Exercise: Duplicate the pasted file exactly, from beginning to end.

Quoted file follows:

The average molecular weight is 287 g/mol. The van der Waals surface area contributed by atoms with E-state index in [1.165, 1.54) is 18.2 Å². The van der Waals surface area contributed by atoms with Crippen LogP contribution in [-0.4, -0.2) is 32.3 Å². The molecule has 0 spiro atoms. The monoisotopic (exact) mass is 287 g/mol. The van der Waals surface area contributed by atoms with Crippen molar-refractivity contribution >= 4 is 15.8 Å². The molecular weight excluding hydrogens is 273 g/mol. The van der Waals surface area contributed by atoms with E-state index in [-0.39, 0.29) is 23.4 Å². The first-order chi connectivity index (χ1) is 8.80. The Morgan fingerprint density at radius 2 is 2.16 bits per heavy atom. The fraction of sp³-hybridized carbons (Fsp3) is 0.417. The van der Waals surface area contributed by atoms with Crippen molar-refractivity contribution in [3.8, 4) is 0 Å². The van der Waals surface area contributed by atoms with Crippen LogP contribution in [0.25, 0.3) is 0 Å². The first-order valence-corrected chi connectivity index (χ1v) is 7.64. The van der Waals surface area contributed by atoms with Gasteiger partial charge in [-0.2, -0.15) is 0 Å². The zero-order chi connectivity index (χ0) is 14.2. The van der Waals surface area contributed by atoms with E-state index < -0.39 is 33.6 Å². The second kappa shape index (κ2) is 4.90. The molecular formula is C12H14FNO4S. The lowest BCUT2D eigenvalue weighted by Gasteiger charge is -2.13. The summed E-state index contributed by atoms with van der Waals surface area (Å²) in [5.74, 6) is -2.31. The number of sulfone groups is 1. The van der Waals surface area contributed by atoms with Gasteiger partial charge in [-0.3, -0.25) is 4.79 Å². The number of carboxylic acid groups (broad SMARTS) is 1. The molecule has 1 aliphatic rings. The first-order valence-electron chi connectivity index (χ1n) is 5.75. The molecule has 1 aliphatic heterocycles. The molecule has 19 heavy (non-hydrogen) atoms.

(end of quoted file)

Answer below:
The average molecular weight is 287 g/mol. The van der Waals surface area contributed by atoms with E-state index in [1.165, 1.54) is 18.2 Å². The van der Waals surface area contributed by atoms with Crippen LogP contribution in [-0.4, -0.2) is 32.3 Å². The molecule has 0 spiro atoms. The monoisotopic (exact) mass is 287 g/mol. The van der Waals surface area contributed by atoms with Crippen molar-refractivity contribution >= 4 is 15.8 Å². The molecular weight excluding hydrogens is 273 g/mol. The van der Waals surface area contributed by atoms with E-state index in [-0.39, 0.29) is 23.4 Å². The first-order chi connectivity index (χ1) is 8.80. The Morgan fingerprint density at radius 2 is 2.16 bits per heavy atom. The fraction of sp³-hybridized carbons (Fsp3) is 0.417. The van der Waals surface area contributed by atoms with Crippen molar-refractivity contribution in [3.8, 4) is 0 Å². The van der Waals surface area contributed by atoms with Crippen LogP contribution in [0.25, 0.3) is 0 Å². The first-order valence-corrected chi connectivity index (χ1v) is 7.64. The van der Waals surface area contributed by atoms with Gasteiger partial charge in [-0.2, -0.15) is 0 Å². The zero-order chi connectivity index (χ0) is 14.2. The van der Waals surface area contributed by atoms with E-state index < -0.39 is 33.6 Å². The second kappa shape index (κ2) is 4.90. The molecular formula is C12H14FNO4S. The lowest BCUT2D eigenvalue weighted by Gasteiger charge is -2.13. The summed E-state index contributed by atoms with van der Waals surface area (Å²) in [5.74, 6) is -2.31. The number of sulfone groups is 1. The van der Waals surface area contributed by atoms with Gasteiger partial charge in [-0.3, -0.25) is 4.79 Å². The number of carboxylic acid groups (broad SMARTS) is 1. The molecule has 1 aliphatic rings. The first-order valence-electron chi connectivity index (χ1n) is 5.75. The molecule has 1 aliphatic heterocycles. The molecule has 19 heavy (non-hydrogen) atoms.